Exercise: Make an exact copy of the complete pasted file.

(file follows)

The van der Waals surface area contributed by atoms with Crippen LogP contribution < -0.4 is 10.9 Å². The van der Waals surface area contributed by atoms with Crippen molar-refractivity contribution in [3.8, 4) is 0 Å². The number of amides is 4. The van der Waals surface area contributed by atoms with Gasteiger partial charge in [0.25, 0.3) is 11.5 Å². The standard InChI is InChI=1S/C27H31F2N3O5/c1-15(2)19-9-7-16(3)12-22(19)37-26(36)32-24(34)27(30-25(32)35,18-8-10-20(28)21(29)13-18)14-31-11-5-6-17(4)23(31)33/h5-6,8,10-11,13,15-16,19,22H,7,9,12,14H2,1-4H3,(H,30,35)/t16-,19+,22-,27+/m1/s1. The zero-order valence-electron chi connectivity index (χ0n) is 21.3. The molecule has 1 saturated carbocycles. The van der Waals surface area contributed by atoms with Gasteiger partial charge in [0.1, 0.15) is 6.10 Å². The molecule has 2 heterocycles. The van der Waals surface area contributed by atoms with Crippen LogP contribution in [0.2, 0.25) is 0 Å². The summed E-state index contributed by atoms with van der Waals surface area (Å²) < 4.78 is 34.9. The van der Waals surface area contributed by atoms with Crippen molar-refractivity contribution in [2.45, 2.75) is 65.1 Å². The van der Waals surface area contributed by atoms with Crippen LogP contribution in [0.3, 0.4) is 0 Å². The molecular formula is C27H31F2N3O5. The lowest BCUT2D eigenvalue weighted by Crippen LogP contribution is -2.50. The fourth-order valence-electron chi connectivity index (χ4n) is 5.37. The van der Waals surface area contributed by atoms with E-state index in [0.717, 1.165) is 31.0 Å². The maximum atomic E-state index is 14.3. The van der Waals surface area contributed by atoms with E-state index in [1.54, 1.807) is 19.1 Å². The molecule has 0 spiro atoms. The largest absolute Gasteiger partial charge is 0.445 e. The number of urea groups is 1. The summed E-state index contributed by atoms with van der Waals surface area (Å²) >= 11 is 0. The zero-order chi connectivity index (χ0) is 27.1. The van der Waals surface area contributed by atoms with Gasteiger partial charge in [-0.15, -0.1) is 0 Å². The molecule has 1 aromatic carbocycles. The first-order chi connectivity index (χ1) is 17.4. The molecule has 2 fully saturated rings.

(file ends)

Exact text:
The van der Waals surface area contributed by atoms with Crippen LogP contribution < -0.4 is 10.9 Å². The van der Waals surface area contributed by atoms with Crippen molar-refractivity contribution in [3.8, 4) is 0 Å². The number of amides is 4. The van der Waals surface area contributed by atoms with Gasteiger partial charge in [0.25, 0.3) is 11.5 Å². The standard InChI is InChI=1S/C27H31F2N3O5/c1-15(2)19-9-7-16(3)12-22(19)37-26(36)32-24(34)27(30-25(32)35,18-8-10-20(28)21(29)13-18)14-31-11-5-6-17(4)23(31)33/h5-6,8,10-11,13,15-16,19,22H,7,9,12,14H2,1-4H3,(H,30,35)/t16-,19+,22-,27+/m1/s1. The zero-order valence-electron chi connectivity index (χ0n) is 21.3. The molecule has 1 saturated carbocycles. The van der Waals surface area contributed by atoms with Gasteiger partial charge in [0.1, 0.15) is 6.10 Å². The molecule has 2 heterocycles. The van der Waals surface area contributed by atoms with Crippen LogP contribution in [0.2, 0.25) is 0 Å². The summed E-state index contributed by atoms with van der Waals surface area (Å²) < 4.78 is 34.9. The van der Waals surface area contributed by atoms with Crippen molar-refractivity contribution in [2.45, 2.75) is 65.1 Å². The van der Waals surface area contributed by atoms with Crippen LogP contribution in [0.3, 0.4) is 0 Å². The molecular formula is C27H31F2N3O5. The lowest BCUT2D eigenvalue weighted by Crippen LogP contribution is -2.50. The fourth-order valence-electron chi connectivity index (χ4n) is 5.37. The van der Waals surface area contributed by atoms with E-state index in [0.717, 1.165) is 31.0 Å². The maximum atomic E-state index is 14.3. The van der Waals surface area contributed by atoms with E-state index in [1.54, 1.807) is 19.1 Å². The molecule has 0 spiro atoms. The largest absolute Gasteiger partial charge is 0.445 e. The number of urea groups is 1. The summed E-state index contributed by atoms with van der Waals surface area (Å²) >= 11 is 0. The zero-order chi connectivity index (χ0) is 27.1. The van der Waals surface area contributed by atoms with Gasteiger partial charge in [-0.15, -0.1) is 0 Å². The molecule has 1 aromatic carbocycles. The first-order chi connectivity index (χ1) is 17.4. The molecule has 2 fully saturated rings.